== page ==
After a two year pastry apprenticeship in France, Nicolas Breneliere, spent ten years traveling and working in kitchens around the world from Copenhagen to Abu Dabi. Now Breneliere has settled in Lisbon, Portugal where he is in the process of opening his own restaurant overseeing the scenic Tagus river and the iconic 25 de Abril Bridge. Breneliere recently caught up with Chef’s Roll and filled us in his long journey of travels and on-going development of his new project.
How did you start your journey in the culinary industry?
I started my career in 2002 by doing an apprenticeship in pastry for two years in a local and traditional French bakery shop in my hometown. When I obtained my degree, a Certificate of Professional Study in France, I moved to England. I was in England for a year under the tutelage of Raymond Blanc where I perfected and mastered my finesse and basic techniques.
How has your French heritage/culture influenced your culinary style? (produce, terrain, traditions etc.)
Because of my French heritage, my cuisine has always resembled tradition and respect of the products. It was a great opportunity to study culinary in France, a real privilege, it structured my skills with strong bases. Learning all the traditional French culinary classics was important to the development of my cuisine. The respect of the produce affected my views tremendously when choosing ingredients for each season. That way of thinking is what got me the chance to be a chef member of the recognized organization, Euro-Toques, founded by Paul Bocuse thirty years ago.
You spent six years traveling and gaining experience around the world. How did the ever-changing environment help you evolve as a chef?
While moving environments there was also the change in cultures and local traditions. I managed to immerse myself into the differences in products, cooking techniques and styles that I still use in my own kitchen today. I can say that all those experiences in those beautiful countries made me evolve professionally and personally. During my travels I also discovered an early passion for cooking in the savory side.
One of your mentors was Patrick Bausier while you were in Spain. What was your biggest takeaway?
While in Spain I was sous chef under the command of Patrick Bausier, a disciple of Paul Bocuse, who taught me all the basics and advanced traditional techniques of French cuisine just as he had learned during his apprenticeship with Joël Robuchon. These techniques allowed me to work on modern presentations while working in luxury establishments.
You also took over as Head Chef at the kitchens of Relais & Châteaux La Pinsonnière in Canada. What was your biggest challenge while modernizing their menu?
Finding the right balance between modern and traditional was the biggest challenge. I opted to create a menu from locally grown ingredients around a 100km range from the hotel and derived flavors by subliming the ingredients naturally while still combining garnishes with surprising elements.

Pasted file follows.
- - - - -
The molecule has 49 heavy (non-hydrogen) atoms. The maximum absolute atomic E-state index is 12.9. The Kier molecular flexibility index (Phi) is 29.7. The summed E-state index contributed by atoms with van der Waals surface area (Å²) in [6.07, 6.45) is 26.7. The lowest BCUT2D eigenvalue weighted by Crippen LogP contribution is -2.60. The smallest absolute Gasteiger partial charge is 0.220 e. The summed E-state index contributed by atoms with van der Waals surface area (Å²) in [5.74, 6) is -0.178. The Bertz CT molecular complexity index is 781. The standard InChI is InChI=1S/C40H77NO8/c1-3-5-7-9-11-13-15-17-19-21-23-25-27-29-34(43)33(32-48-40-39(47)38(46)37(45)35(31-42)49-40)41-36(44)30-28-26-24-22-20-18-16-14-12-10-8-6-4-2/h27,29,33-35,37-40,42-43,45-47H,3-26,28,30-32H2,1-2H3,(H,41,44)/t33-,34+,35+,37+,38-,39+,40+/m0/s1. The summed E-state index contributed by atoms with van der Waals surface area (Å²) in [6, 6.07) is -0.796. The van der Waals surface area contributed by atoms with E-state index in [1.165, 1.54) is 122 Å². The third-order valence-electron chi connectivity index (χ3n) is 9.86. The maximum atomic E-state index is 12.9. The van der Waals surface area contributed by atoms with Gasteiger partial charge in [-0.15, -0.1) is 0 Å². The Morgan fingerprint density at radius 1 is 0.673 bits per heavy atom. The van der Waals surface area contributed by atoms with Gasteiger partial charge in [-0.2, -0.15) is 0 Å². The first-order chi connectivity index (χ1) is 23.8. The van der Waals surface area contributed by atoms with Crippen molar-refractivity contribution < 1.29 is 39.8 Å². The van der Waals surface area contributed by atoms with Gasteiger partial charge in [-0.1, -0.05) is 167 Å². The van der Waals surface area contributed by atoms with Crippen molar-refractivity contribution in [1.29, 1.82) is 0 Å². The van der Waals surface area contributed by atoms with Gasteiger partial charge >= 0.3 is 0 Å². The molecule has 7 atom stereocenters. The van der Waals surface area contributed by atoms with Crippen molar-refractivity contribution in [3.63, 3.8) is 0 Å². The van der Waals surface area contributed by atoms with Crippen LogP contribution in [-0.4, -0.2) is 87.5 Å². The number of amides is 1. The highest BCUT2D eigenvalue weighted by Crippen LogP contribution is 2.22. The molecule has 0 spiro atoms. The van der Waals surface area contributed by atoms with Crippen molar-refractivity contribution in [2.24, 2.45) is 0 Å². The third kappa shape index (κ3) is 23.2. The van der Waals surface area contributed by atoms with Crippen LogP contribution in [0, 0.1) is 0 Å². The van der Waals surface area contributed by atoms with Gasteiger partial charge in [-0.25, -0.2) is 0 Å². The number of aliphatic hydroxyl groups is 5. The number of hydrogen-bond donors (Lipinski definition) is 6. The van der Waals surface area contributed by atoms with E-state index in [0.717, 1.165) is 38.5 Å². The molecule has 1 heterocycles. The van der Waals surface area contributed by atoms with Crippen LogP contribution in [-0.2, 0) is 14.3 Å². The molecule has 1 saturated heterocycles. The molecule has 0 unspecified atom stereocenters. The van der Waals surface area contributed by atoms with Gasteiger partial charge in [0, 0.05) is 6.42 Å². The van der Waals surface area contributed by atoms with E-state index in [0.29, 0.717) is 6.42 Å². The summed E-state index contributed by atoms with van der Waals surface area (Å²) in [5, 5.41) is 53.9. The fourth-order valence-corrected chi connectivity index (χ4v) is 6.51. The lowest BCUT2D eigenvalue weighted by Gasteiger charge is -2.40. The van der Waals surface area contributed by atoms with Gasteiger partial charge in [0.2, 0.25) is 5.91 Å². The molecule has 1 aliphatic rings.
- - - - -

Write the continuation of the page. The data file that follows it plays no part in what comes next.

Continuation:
From your array of travels and experiences in kitchens around the world, what aspects have stayed consistent in every kitchen?
Apart from the distinct selection of ingredients offered in each country I have worked in, the differences of seasoning and the mentality of the people I have met through theses abroad experiences was the strongest element. I had the chance to meet extremely passionate individuals from different backgrounds yet all with the same hunger to learn and teach me. This was the main element that helped aid my vision of cuisine from the local ressources.
You are in the process of opening a restaurant in Lisbon, Portugal at the end of spring. What can you tell us about this new project?
The 64-seat venue will offer a modern international cuisine with a French twist. The restaurant features a terrace that offers stunning views overlooking the Santuário de Cristo Rei statue and the Ponte 25 de Abril, crossing over the Tagus River. The property will also have a garden aside the terrace which we will be growing vegetables, fruits, aromatic herbs and edible flowers. A culinary school will follow soon after that will offer courses from traditional French macarons to a 10-day course to obtain the Grand Chef Label certification based on modern techniques, plating, and traditional cooking.
What influenced you to choose Lisbon as the restaurant location?
After nearly 12 years of traveling I had come back to Paris, yet even though my heart is in France, my head was looking for a different horizon. A friend told me that Lisbon was a unique and very dynamique city, so I set out to Portugal and discovered this fantastic city. I spent around 18 months doing my research of assessing the warm mentality of the locals, trying new dining experience, the amazing fresh ingredients, finding the freshest fish and doing so while enjoying more than 300 days of sun per year.
Finally, what are you looking forward in your career in the next few years?
The restaurant opening is in the next few weeks and yet other projects are already in mind. I would love to continue teaching International Pastry to the first year students at the Hotel and Tourism School of Lisboa. But, I will also look for new opportunities to open new restaurants and concepts around this amazing city!